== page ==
Saturday, 3 May 2014

Will I ever see my parents again?

Bereavement Support Groups are a good example of something that most people hope they never have to join and it is certainly true that before the accident in which Mum and Dad were killed I was like most teenagers in knowing virtually nothing about them.

Looking back I shouldn’t have allowed myself to be pressurised into attending the local group before I felt ready. I was still in the totally frantic and stressed stage of mourning and the last thing I wanted to hear was other peoples’ problems! Perhaps it would have been better if I hadn’t been the youngest person there by over 20 years or if the most talkative person in the group hadn’t still been in deep mourning for her Mother who had died nearly 30 years before. I was still in the middle of the “battling through one day at a time” phase and the thought of years more of the same was just too horrible to contemplate.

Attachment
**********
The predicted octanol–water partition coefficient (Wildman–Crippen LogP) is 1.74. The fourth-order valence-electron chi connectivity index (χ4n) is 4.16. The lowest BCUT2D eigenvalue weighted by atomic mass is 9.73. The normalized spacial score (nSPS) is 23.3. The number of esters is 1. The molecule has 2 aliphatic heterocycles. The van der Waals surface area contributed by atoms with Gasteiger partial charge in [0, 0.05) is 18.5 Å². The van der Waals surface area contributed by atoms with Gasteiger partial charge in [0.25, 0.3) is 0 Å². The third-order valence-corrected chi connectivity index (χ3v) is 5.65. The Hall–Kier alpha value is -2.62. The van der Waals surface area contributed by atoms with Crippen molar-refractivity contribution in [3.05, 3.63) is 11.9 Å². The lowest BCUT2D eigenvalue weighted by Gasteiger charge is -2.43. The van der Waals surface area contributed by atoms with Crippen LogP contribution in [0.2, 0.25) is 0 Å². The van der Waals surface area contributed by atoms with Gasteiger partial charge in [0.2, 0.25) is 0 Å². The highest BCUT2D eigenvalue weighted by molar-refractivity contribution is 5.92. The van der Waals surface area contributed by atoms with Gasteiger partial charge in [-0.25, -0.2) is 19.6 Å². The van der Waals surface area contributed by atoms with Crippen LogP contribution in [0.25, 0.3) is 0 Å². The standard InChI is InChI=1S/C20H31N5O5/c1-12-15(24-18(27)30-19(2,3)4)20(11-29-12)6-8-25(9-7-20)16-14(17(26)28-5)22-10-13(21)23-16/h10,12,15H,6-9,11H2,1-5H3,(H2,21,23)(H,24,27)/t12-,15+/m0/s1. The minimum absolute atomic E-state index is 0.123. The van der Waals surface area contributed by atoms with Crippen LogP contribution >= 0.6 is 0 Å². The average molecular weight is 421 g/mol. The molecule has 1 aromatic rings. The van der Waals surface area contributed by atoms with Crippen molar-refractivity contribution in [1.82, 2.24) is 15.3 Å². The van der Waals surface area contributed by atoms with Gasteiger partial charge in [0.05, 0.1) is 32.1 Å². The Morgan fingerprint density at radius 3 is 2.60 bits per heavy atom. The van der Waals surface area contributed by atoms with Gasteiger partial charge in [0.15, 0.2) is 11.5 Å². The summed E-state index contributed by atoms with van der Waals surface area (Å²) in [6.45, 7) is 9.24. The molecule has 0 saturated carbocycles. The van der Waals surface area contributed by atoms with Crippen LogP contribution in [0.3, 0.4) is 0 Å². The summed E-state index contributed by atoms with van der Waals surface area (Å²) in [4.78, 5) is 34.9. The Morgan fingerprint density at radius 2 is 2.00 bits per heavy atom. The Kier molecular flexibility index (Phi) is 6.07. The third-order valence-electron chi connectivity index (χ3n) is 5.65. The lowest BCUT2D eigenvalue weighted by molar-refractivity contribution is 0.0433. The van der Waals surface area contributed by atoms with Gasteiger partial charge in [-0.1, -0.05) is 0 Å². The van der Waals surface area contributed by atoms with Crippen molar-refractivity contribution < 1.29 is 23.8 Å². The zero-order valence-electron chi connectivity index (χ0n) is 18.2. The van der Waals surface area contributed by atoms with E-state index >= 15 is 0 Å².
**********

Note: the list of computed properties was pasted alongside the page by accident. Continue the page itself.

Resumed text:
Each week I used to be practically kidnapped by my Nan and Granddad who would drive me into town and deliver me to the meeting room door. They would then be lurking around outside at the advertised time for the end of the meeting. After a couple of weeks I decided my best tactic was to march in, wait for Nan and Granddad to drive off and then walk along to the local pub.

It was at my first or second meeting that the organiser asked me if I expected to see my Mum and Dad again and this it is a question that still pops into my brain from time to time even after 4 years.